The University of Guelph was ranked 2 out of 13 "comprehensive, non-medical" universities. The BDDC was one of the few research highlights provided in the article for their innovative research.
Text taken from the Guelph Mercury Tribune. Click HERE for the original news post. (https://www.guelphmercury.com/news-story/9684913-u-of-guelph-ranked-one-of-top-research-schools-for-fifth-year-running/)
Article written by Jonathan Duncan at the Guelph Mercury on November 10, 2019.
"For the fifth year in a row, the University of Guelph has been ranked as one of the best research schools in the country.
Guelph's second-place ranking is only among comprehensive, non-medical schools. That is, schools offering a wide range of degrees/programs, that don't have a medical component.
The University of Waterloo was first in the category.
The rankings were published by Research Infosource Inc., a research and development firm. Among all 50 schools they looked at, Guelph came in 16 overall.
The rankings are based on measures like sponsored research income, number of publications in leading journals and research impact. The company used data from Statscan to establish their ranking.
Among comprehensive universities, U of G was ranked second in the overall value of its research income. It ranked first in research intensity (or average research dollars per faculty member). And it ranked first in corporate research income as a percentage of total research income.
A few research highlights from the U of G
(From the press release)
•Drawing on longtime research strengths in agri-food crops, U of G experts from across campus are bringing research rigour to bear on aspects of cannabis breeding, cultivation, production and health impacts – research that also produces highly qualified grads for Canada’s growing medicinal and recreational cannabis industry.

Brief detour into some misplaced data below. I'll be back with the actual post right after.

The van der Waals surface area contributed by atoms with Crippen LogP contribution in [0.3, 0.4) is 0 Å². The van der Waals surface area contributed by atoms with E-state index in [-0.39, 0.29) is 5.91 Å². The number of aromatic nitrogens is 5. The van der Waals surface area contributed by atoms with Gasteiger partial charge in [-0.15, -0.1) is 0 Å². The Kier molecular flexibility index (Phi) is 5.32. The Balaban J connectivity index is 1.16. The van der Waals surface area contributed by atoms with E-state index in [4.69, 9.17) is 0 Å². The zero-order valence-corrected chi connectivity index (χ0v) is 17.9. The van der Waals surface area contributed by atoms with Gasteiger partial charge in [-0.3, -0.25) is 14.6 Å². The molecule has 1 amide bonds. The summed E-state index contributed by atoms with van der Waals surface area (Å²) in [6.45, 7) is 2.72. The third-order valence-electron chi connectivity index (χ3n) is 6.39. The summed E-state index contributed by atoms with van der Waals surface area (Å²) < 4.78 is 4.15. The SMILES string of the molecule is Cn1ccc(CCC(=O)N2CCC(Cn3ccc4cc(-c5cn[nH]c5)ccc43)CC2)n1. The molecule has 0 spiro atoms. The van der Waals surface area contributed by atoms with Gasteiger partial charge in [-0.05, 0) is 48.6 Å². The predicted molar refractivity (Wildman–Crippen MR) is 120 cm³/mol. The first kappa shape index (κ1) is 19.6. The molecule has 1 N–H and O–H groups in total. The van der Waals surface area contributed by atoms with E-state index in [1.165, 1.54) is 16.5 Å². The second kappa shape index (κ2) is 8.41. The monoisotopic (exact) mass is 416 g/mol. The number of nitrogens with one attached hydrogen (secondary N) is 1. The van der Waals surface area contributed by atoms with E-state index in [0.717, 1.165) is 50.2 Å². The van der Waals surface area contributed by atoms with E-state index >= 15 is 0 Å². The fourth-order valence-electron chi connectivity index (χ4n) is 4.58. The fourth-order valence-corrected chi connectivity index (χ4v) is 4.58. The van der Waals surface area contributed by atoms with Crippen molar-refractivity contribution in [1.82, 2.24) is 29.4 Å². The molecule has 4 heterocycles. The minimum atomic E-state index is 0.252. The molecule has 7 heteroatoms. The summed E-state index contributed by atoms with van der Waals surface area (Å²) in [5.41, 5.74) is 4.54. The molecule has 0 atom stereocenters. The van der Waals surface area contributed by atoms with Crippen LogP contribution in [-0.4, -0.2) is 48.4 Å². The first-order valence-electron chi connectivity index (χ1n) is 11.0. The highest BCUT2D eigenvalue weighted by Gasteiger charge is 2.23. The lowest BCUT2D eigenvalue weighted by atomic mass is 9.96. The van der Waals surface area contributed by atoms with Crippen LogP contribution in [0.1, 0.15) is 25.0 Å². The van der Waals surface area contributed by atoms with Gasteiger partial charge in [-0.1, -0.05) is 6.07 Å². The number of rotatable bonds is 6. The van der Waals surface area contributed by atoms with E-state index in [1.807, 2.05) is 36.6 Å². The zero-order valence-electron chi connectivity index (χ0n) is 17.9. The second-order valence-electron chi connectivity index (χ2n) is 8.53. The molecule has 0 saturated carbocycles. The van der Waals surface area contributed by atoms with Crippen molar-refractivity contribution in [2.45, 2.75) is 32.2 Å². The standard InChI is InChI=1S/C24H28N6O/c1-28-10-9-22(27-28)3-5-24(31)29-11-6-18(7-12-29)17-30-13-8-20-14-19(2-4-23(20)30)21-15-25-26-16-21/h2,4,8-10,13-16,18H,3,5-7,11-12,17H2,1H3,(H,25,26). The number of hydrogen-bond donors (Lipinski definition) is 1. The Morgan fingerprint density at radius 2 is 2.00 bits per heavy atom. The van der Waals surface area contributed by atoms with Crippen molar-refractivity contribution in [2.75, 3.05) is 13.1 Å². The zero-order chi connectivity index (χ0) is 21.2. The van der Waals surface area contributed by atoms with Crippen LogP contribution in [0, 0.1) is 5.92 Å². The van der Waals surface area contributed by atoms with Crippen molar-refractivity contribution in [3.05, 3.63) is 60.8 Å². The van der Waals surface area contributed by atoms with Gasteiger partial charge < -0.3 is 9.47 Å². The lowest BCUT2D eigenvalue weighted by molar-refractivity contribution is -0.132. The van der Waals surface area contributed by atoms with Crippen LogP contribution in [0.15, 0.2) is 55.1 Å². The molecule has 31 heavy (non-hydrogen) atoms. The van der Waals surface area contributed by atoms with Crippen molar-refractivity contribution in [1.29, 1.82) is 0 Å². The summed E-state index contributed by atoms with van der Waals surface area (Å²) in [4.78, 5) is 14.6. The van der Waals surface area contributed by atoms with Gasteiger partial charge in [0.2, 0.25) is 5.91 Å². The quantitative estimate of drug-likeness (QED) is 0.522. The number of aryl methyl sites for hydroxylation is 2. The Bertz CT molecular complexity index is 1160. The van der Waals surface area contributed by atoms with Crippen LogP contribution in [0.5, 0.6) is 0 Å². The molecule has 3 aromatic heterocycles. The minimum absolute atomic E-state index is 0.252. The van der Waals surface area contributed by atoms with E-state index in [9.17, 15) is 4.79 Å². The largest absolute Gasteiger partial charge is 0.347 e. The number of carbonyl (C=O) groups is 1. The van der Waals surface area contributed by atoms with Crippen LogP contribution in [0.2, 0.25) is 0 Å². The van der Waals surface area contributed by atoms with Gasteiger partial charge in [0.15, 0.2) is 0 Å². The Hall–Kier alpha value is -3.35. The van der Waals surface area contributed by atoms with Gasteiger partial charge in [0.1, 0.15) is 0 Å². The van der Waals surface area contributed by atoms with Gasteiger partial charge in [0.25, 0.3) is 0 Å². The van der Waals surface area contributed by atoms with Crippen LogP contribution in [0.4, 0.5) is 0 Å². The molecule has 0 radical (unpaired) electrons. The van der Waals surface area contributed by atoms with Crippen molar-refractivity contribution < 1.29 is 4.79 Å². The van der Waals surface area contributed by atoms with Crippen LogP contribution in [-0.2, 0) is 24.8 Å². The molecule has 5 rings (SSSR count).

•A new $5-million ImprovLab to be constructed by 2021 will be a world-class, practice-based research facility to support investigations by U of G’s International Institute for Critical Studies in Improvisation.
•From heading off the next global pandemic to improving food security in Canada’s North, tackling some of humanity’s most pressing health problems at the intersection of human, animal and environmental health is the purpose of the new One Health Institute at U of G.
•U of G’s Bioproducts Discovery and Development Centre received $1 million for a project to turn co-products from ethanol production into new products. Profs. Amar Mohanty and Manjusri Misra of the BDDC received the Synergy Award for Innovation, recognizing university-industry partnerships in natural sciences and engineering.
•Lawrence Hill, School of English and Theatre Studies, is one of five Canadians to receive an inaugural Library and Archives Canada Scholars Award recognizing creation and promotion of the country’s literary and historical heritage.
•U of G’s Food from Thought project provided nearly $20 million to many of U of G’s top researchers to continue research that leverages leading agriculture and biodiversity science, big data, digital tools and technologies, economics and social sciences.
•The University’s Gordon S. Lang School of Business and Economics has launched the Marketing Analytics Centre, a research centre for studying marketing analytics and consumer-driven big data and the first one in Canada to use business analytics to explore consumer behaviour in food and health."